This Christmas was like any other day in my life. Much of the world was gathered together with their families or friends and spending time in shared company. I was not. I was with my own company. I have become very accustomed to being in my own company and when I seek it as a preference, I have often found that my preference is misunderstood as rejection.
When it becomes my preference, it is because there is something I need to overcome and I have been alone for so long that at this point, I only know how to overcome challenges in my own company so that I may enter the company of others with my full presence.
I have experienced many days which can pass sequentially, where I can go without uttering a single syllable to another human being. At most, it could be saying “Hello” or “Thank you.” to a clerk at a store.
I was not always this person. But I slowly became this person as the result of losing the people I believed mattered the most to me. As a result, it called into question how I “do” relationships. Or if in fact, I could.
Looking back, I see how many relationships I have lost. Those which I have sabotaged, those which have harmed me and those which I have had the wisdom and heart and fierce loyalty to sustain. The last category consists of very few.
I have worked at every relationship, every friendship with the commitment of an Olympiad. And there have been those that I have continually wanted to avoid engaging. Avoidance or aversion have taught me a lot about myself. The feeling of not wanting to “head in” has at once informed me of something I have healed and don’t wish to repeat. It has shown me something about a fresh wound and how painful it is to throw hot spicy cajun sauce on itself when open and exposed.
I know enough now, at mid-life, to know that the most intelligent way to approach any relationship is to do so with no expectations and to accept the other as s/he is. But here’s the problem: if you haven’t worked a particular issue out, the “as is” is a particular problem for you because you are still trying to work it out (ergo, that is why it still shows up in this or that person in this or that form of this or that relationship). Oh dear lord, it’s exhausting!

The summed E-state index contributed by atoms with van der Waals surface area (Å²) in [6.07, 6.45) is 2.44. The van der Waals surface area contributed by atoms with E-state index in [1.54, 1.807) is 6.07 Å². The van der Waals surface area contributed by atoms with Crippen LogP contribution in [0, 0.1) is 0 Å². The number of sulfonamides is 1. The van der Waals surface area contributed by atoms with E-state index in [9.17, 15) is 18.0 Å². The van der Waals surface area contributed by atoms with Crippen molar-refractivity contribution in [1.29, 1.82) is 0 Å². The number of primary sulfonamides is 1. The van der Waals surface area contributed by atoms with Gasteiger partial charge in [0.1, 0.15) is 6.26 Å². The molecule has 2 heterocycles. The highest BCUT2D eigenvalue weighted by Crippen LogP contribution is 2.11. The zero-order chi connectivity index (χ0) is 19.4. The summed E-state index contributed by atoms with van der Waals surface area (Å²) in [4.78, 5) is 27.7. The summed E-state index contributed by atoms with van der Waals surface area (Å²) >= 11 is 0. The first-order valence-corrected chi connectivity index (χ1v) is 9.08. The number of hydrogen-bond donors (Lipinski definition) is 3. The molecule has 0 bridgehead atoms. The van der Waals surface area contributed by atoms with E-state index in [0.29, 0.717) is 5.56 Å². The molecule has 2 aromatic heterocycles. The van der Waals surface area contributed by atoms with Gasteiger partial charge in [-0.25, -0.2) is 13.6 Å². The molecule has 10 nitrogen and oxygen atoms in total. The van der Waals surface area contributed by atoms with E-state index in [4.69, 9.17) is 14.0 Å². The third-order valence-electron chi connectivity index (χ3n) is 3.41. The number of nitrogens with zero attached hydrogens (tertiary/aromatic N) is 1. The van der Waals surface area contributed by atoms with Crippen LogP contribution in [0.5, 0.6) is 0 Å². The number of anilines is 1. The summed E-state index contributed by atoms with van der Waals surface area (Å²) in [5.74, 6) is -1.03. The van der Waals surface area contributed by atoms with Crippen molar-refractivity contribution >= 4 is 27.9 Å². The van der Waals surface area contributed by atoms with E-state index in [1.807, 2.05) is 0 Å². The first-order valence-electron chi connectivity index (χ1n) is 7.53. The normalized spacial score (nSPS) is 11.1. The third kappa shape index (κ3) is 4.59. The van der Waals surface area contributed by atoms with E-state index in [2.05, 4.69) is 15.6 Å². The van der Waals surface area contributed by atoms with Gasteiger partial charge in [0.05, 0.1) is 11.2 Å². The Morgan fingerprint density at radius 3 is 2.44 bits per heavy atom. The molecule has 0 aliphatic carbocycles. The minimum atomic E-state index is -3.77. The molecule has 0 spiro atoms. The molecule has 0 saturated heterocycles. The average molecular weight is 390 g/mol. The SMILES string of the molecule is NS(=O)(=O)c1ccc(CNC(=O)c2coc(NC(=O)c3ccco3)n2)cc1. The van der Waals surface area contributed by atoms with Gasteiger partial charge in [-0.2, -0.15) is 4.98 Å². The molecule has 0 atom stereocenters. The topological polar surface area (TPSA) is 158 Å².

So what I am working with currently is something I was taught early on when I was first both learning and dissatisfied with yoga, and therefore, began the process of actively seeking more.
It really is the heart of spiritual practice: to find a way to turn it all over. To turn fear into astonishment and then into joy. To turn anger into courage and then into love. To turn sadness into compassion and then into peace.
Every day. Every day I’m not dead in the ground this is my practice. To wash whatever suffering I am in through with love. To turn it over and transform it into something else because it deserves to become something else. It has been what it is long enough.
And what I recognize now is that those we most want to hear us may never have the ears to hear us. This “us” in this “us” form. They may never have the courage to maintain a seat of hearing. Because as Byron Katie says, “Defense is the first act of war.” And it is so much easier to defend than to listen, to soften. To surrender.
I believe it is an act of courage to apologize.
As this year comes to a close, I wish to make things right in so many ways. But I know that I cannot talk to a wall. So what I realize more than anything is that the greatest call to action is to forgive myself in order to find my way home and also in order to call myself forward.
Maybe we are truly at our best, our most powerful, our most beautiful and our most tender when we cross the threshold of pain and choose to leave it behind us. Forgiving ourselves and those who have hurt us, harmed us, betrayed us, so that we can take a step into the fullness of a heart which beats fully in all of its love and aliveness and is no longer hemorrhaging from its past.
This is an act of courage, will, and self-love. May we each step into this commitment one step at a time.